Since policy length causes so many of these policies to go unread, finding ways to make shorter, more concise, and standardized policies would theoretically help people to read more policies and understand them. A 2012 study attempted to create a privacy notice that helped readers to understand as much of the statement as possible. The researchers were studying mail out paper notices, but there is no reason the study couldn’t be recreated on a digital interface. After much research as to what the most educational format was, the researchers prepared 3 different privacy policies for three fictitious banks. Respondents were then shown then shown the policies and asked what bank they would want to use. In the end respondents who saw the optimized privacy notice were more likely to give correct, fact-based reasons for their selection than ones who received other, less consumer-centric policies (Garrison 2012).


Making privacy policies more appealing to read is another option that might help motivate consumers to use them. A great example of this is Google’s privacy policy. It has a few short videos embedded in the document that would presumably make the content a little more digestible for users and in turn motivate them to read the policy.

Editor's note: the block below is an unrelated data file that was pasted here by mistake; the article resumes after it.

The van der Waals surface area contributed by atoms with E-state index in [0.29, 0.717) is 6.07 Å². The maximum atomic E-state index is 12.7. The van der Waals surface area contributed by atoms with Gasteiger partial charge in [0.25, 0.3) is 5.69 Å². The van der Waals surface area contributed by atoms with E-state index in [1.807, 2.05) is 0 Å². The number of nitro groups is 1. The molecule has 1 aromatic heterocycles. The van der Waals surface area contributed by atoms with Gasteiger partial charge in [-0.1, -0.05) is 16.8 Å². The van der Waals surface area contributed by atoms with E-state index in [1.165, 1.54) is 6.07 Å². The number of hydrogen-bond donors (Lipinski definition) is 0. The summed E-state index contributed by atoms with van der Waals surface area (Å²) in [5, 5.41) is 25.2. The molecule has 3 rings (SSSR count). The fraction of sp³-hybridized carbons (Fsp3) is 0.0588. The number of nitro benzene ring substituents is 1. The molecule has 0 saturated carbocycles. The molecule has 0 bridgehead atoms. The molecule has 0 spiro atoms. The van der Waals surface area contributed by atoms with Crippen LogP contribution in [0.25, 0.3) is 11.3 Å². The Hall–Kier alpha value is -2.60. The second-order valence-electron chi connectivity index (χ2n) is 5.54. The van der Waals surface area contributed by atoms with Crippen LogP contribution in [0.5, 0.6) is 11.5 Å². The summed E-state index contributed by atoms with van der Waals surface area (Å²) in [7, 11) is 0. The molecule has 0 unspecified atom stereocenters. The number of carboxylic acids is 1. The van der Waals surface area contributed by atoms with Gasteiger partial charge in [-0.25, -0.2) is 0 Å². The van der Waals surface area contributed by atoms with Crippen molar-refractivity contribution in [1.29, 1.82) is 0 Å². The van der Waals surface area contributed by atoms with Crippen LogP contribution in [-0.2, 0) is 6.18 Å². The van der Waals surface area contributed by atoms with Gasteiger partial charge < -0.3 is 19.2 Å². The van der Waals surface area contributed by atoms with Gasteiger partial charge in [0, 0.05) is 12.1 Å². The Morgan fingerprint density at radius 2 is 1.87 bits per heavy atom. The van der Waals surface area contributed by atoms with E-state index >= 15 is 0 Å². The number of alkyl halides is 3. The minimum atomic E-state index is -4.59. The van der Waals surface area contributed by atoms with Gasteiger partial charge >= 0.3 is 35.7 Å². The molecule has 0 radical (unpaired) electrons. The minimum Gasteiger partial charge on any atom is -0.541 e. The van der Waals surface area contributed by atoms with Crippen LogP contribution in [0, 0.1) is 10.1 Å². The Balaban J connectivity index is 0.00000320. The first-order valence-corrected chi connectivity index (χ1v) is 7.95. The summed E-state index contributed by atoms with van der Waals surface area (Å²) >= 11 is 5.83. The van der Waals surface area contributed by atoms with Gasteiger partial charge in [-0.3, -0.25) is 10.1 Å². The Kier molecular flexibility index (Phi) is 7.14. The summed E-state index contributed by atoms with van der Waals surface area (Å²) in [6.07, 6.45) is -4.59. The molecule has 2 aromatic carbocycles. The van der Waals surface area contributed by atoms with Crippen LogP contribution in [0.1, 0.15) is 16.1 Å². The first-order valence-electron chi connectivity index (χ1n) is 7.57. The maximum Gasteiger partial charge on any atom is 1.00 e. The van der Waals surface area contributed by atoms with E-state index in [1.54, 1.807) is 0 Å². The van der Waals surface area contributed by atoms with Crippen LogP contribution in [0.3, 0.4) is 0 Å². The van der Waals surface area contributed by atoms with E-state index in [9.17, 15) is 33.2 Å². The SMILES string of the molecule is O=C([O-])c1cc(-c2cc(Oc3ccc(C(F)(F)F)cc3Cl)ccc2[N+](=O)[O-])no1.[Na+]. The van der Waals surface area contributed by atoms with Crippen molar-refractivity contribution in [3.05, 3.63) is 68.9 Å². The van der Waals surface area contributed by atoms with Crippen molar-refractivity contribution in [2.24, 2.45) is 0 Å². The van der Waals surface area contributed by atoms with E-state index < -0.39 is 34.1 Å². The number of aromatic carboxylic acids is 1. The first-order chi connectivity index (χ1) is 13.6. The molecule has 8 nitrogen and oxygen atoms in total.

Using AI to Scan Policies

In 2018 a tool called PrivacyGuide was developed to help consumers be able to understand policies without taking the time to read them. The policy would be read by the program and it would output an easy to read report card that ranked the site on 11 different aspects ranging from third-party sharing to policy changes. This simplified report would be easier to understand and take less time to understand than reading the policy as a whole. Some issues may still be that consumers wouldn’t take the time to use the tool or that it would make wrongful judgements. However, the developers found that it reported the associated risk level of a policy with 90% accuracy (Tesfay 2018)

Internet Seals of Approval